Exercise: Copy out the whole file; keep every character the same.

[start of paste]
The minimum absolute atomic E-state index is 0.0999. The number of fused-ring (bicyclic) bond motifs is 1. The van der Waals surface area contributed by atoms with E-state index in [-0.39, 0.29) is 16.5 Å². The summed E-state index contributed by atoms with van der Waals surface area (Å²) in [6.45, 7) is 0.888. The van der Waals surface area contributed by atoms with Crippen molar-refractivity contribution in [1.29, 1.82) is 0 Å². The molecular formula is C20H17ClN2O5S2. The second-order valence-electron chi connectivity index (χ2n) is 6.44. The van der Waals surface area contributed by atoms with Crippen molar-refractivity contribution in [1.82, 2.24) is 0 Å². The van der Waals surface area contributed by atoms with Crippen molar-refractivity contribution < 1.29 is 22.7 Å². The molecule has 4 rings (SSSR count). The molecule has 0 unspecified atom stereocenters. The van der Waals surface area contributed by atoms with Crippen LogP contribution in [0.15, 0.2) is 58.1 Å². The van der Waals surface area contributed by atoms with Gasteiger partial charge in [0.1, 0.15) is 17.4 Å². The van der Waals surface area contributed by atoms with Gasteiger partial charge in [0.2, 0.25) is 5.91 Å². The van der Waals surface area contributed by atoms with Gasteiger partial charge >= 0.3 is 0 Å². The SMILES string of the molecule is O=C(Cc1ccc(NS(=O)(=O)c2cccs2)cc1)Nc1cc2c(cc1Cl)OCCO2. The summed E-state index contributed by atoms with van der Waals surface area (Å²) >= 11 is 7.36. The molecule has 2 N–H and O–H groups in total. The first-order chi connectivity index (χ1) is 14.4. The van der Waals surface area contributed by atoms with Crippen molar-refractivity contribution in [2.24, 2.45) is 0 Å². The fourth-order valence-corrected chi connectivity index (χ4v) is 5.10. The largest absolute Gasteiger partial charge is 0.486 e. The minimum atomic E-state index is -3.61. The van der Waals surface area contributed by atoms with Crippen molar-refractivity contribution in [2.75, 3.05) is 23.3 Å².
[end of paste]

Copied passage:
The minimum absolute atomic E-state index is 0.0999. The number of fused-ring (bicyclic) bond motifs is 1. The van der Waals surface area contributed by atoms with E-state index in [-0.39, 0.29) is 16.5 Å². The summed E-state index contributed by atoms with van der Waals surface area (Å²) in [6.45, 7) is 0.888. The van der Waals surface area contributed by atoms with Crippen molar-refractivity contribution in [1.29, 1.82) is 0 Å². The molecular formula is C20H17ClN2O5S2. The second-order valence-electron chi connectivity index (χ2n) is 6.44. The van der Waals surface area contributed by atoms with Crippen molar-refractivity contribution in [1.82, 2.24) is 0 Å². The van der Waals surface area contributed by atoms with Crippen molar-refractivity contribution < 1.29 is 22.7 Å². The molecule has 4 rings (SSSR count). The molecule has 0 unspecified atom stereocenters. The van der Waals surface area contributed by atoms with Crippen LogP contribution in [0.15, 0.2) is 58.1 Å². The van der Waals surface area contributed by atoms with Gasteiger partial charge in [0.1, 0.15) is 17.4 Å². The van der Waals surface area contributed by atoms with Gasteiger partial charge in [0.2, 0.25) is 5.91 Å². The van der Waals surface area contributed by atoms with Gasteiger partial charge >= 0.3 is 0 Å². The SMILES string of the molecule is O=C(Cc1ccc(NS(=O)(=O)c2cccs2)cc1)Nc1cc2c(cc1Cl)OCCO2. The summed E-state index contributed by atoms with van der Waals surface area (Å²) >= 11 is 7.36. The molecule has 2 N–H and O–H groups in total. The first-order chi connectivity index (χ1) is 14.4. The van der Waals surface area contributed by atoms with Crippen molar-refractivity contribution in [2.24, 2.45) is 0 Å². The fourth-order valence-corrected chi connectivity index (χ4v) is 5.10. The largest absolute Gasteiger partial charge is 0.486 e. The minimum atomic E-state index is -3.61. The van der Waals surface area contributed by atoms with Crippen molar-refractivity contribution in [2.75, 3.05) is 23.3 Å².